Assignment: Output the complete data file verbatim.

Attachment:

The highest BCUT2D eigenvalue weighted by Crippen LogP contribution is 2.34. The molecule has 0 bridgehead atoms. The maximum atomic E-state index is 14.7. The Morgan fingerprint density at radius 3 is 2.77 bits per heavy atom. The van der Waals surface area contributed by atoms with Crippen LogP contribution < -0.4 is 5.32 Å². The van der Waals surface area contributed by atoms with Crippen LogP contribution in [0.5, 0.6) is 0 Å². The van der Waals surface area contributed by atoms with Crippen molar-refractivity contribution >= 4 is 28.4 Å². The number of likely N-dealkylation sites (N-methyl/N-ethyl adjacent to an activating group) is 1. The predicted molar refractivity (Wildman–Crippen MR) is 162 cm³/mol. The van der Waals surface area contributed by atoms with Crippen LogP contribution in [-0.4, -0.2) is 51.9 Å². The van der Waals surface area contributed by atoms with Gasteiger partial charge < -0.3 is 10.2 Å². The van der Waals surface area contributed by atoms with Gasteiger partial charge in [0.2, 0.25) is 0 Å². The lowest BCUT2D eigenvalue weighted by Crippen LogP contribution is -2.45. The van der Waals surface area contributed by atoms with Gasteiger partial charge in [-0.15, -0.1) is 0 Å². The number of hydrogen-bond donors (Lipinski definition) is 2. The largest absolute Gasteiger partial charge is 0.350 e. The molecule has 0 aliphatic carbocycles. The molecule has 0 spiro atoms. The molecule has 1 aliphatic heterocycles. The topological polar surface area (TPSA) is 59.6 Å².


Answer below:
The highest BCUT2D eigenvalue weighted by Crippen LogP contribution is 2.34. The molecule has 0 bridgehead atoms. The maximum atomic E-state index is 14.7. The Morgan fingerprint density at radius 3 is 2.77 bits per heavy atom. The van der Waals surface area contributed by atoms with Crippen LogP contribution < -0.4 is 5.32 Å². The van der Waals surface area contributed by atoms with Crippen LogP contribution in [0.5, 0.6) is 0 Å². The van der Waals surface area contributed by atoms with Crippen molar-refractivity contribution >= 4 is 28.4 Å². The number of likely N-dealkylation sites (N-methyl/N-ethyl adjacent to an activating group) is 1. The predicted molar refractivity (Wildman–Crippen MR) is 162 cm³/mol. The van der Waals surface area contributed by atoms with Crippen LogP contribution in [-0.4, -0.2) is 51.9 Å². The van der Waals surface area contributed by atoms with Gasteiger partial charge < -0.3 is 10.2 Å². The van der Waals surface area contributed by atoms with Gasteiger partial charge in [0.2, 0.25) is 0 Å². The lowest BCUT2D eigenvalue weighted by Crippen LogP contribution is -2.45. The van der Waals surface area contributed by atoms with Gasteiger partial charge in [-0.15, -0.1) is 0 Å². The number of hydrogen-bond donors (Lipinski definition) is 2. The largest absolute Gasteiger partial charge is 0.350 e. The molecule has 0 aliphatic carbocycles. The molecule has 0 spiro atoms. The molecule has 1 aliphatic heterocycles. The topological polar surface area (TPSA) is 59.6 Å².